Media Literacy Empowers

Two Grazing Sheep

Two Grazing Sheep by Patty A. Baker

Around the world, stories and customs fade alongside livelihoods, as each generation assimilates deeper into contemporary culture. The student-produced short film “Sheep Camp” opens with a familiar summer scene. A young boy on a couch, armed with a remote control, flips through television channels like a recumbent zombie. After a brief telephone conversation with his grandfather, the boy turns off the TV and heads outside, armed with drawing paper and crayons. As a sheep farm begins to unfold across the page, the drawings appear all around the boy intently coloring away in the middle of a verdant field. Ultimately, the boy lays down his remote control for the summer and joins his grandpa on a real sheep farm.

Outta Your Backpack Media proves that media literacy stimulates creative expression. The Arizona-based collective provides free filmmaking resources and workshops for indigenous youth. According to the OYBM website, “We believe that media literacy provides an empowering and active perspective for young people that can enable us to creatively address and overcome some of the most critical issues affecting us.” Examples include environmental protection, bullying, and preserving cultural character.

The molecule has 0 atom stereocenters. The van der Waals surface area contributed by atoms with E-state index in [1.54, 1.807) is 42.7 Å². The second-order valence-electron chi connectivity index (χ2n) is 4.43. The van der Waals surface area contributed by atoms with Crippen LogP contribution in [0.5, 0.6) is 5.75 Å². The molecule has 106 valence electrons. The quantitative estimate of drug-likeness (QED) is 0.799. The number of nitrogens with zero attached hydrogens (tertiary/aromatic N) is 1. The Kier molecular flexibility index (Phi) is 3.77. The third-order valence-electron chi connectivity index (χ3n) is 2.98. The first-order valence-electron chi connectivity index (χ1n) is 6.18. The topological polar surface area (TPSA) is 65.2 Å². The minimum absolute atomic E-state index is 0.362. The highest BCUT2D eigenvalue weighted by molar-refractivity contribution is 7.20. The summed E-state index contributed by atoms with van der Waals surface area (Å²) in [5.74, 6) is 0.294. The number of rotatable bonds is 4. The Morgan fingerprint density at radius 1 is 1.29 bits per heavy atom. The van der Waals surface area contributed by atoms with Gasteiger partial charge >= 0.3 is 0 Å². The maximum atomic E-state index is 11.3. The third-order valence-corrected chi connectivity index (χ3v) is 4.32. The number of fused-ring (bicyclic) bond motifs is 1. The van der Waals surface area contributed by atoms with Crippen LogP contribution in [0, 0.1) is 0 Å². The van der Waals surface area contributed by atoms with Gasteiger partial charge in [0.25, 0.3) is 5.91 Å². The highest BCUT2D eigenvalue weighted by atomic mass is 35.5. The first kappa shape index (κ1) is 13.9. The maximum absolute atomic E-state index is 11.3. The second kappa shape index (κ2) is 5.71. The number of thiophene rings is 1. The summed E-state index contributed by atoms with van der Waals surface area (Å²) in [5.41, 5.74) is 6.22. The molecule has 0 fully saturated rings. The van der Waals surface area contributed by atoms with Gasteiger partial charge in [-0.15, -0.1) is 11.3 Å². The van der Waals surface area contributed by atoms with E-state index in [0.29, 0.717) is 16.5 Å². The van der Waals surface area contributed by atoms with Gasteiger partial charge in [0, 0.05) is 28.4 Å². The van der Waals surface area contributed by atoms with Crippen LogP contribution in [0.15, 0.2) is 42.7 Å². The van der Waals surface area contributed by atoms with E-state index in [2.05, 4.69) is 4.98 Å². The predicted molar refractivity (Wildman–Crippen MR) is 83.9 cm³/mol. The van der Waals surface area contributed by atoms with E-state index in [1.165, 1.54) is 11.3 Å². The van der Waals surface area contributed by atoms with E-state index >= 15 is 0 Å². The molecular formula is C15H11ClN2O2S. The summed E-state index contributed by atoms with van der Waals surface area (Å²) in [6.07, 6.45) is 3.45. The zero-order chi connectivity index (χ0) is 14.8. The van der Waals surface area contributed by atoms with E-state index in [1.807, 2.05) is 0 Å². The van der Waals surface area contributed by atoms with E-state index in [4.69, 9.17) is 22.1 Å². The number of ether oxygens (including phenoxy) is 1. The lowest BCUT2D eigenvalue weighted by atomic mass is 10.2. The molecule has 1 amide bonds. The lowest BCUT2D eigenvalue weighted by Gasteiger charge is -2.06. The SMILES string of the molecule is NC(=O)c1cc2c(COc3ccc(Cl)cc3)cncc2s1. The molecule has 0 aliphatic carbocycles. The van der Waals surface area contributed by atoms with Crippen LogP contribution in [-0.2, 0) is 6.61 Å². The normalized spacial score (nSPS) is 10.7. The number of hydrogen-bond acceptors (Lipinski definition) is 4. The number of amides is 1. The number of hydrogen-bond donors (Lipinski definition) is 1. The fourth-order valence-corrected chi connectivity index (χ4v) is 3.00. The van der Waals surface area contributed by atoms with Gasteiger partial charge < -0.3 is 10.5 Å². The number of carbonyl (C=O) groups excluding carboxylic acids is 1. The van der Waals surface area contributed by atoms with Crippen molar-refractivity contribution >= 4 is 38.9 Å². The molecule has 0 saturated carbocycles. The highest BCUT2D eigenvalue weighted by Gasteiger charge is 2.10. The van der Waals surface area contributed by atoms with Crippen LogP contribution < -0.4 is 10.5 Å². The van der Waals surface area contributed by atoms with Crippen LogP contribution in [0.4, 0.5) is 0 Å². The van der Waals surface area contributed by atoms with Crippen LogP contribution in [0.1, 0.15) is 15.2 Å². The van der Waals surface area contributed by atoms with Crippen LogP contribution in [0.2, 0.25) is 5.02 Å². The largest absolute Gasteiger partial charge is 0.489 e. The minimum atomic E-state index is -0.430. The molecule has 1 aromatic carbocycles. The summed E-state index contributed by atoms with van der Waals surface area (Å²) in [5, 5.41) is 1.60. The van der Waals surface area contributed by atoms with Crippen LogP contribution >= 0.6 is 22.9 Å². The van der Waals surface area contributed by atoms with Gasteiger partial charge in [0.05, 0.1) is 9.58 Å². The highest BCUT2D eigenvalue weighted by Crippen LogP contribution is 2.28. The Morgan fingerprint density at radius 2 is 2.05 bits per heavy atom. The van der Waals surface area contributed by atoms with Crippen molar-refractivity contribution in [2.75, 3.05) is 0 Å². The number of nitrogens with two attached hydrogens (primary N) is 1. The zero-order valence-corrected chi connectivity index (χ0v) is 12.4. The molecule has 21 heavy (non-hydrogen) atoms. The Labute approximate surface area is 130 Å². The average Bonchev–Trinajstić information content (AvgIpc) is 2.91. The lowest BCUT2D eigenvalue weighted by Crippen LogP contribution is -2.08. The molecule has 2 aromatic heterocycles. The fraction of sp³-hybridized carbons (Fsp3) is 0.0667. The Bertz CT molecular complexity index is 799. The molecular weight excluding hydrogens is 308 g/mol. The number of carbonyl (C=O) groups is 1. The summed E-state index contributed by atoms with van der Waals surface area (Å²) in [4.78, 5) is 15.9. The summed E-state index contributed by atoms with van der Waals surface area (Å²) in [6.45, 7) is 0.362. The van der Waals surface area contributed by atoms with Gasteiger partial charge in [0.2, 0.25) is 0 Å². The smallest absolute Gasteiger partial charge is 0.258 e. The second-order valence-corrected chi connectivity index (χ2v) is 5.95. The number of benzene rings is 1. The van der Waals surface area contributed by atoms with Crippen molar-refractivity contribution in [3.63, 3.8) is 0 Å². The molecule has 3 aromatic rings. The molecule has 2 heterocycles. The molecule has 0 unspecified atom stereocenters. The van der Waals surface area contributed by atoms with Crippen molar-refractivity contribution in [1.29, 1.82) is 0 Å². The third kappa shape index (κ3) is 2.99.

As an educator, I know I have a responsibility to nurture critical thought, so I have been considering the following questions: What if kids controlled the means of media production? How can a child define his or her cultural identity beyond myopic brand loyalty? The innovative kids at Outta Your Backpack Media have the creative courage to answer these questions.

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